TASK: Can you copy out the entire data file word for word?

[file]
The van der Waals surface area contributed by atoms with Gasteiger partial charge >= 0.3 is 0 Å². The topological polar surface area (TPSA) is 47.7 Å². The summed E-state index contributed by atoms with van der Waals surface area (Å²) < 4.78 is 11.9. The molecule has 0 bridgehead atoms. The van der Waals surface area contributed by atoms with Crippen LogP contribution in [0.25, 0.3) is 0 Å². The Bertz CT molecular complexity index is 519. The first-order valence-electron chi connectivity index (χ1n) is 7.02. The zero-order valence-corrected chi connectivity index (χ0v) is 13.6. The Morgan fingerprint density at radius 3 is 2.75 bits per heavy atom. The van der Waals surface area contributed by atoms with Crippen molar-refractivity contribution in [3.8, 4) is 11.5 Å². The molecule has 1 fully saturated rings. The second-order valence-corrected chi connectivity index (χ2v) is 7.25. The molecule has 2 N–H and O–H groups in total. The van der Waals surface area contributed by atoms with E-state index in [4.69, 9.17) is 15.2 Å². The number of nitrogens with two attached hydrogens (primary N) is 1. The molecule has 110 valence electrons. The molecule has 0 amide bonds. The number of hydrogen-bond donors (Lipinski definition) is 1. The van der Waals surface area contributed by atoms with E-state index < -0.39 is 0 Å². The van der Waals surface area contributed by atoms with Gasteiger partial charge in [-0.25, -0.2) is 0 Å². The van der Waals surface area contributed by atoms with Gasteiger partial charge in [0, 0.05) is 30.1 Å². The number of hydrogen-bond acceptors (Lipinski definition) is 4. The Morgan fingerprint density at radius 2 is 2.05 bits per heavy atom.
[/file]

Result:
The van der Waals surface area contributed by atoms with Gasteiger partial charge >= 0.3 is 0 Å². The topological polar surface area (TPSA) is 47.7 Å². The summed E-state index contributed by atoms with van der Waals surface area (Å²) < 4.78 is 11.9. The molecule has 0 bridgehead atoms. The van der Waals surface area contributed by atoms with Crippen LogP contribution in [0.25, 0.3) is 0 Å². The Bertz CT molecular complexity index is 519. The first-order valence-electron chi connectivity index (χ1n) is 7.02. The zero-order valence-corrected chi connectivity index (χ0v) is 13.6. The Morgan fingerprint density at radius 3 is 2.75 bits per heavy atom. The van der Waals surface area contributed by atoms with Crippen molar-refractivity contribution in [3.8, 4) is 11.5 Å². The molecule has 1 fully saturated rings. The second-order valence-corrected chi connectivity index (χ2v) is 7.25. The molecule has 2 N–H and O–H groups in total. The van der Waals surface area contributed by atoms with E-state index in [4.69, 9.17) is 15.2 Å². The number of nitrogens with two attached hydrogens (primary N) is 1. The molecule has 110 valence electrons. The molecule has 0 amide bonds. The number of hydrogen-bond donors (Lipinski definition) is 1. The van der Waals surface area contributed by atoms with E-state index < -0.39 is 0 Å². The van der Waals surface area contributed by atoms with Gasteiger partial charge in [-0.25, -0.2) is 0 Å². The van der Waals surface area contributed by atoms with Gasteiger partial charge in [0, 0.05) is 30.1 Å². The number of hydrogen-bond acceptors (Lipinski definition) is 4. The Morgan fingerprint density at radius 2 is 2.05 bits per heavy atom.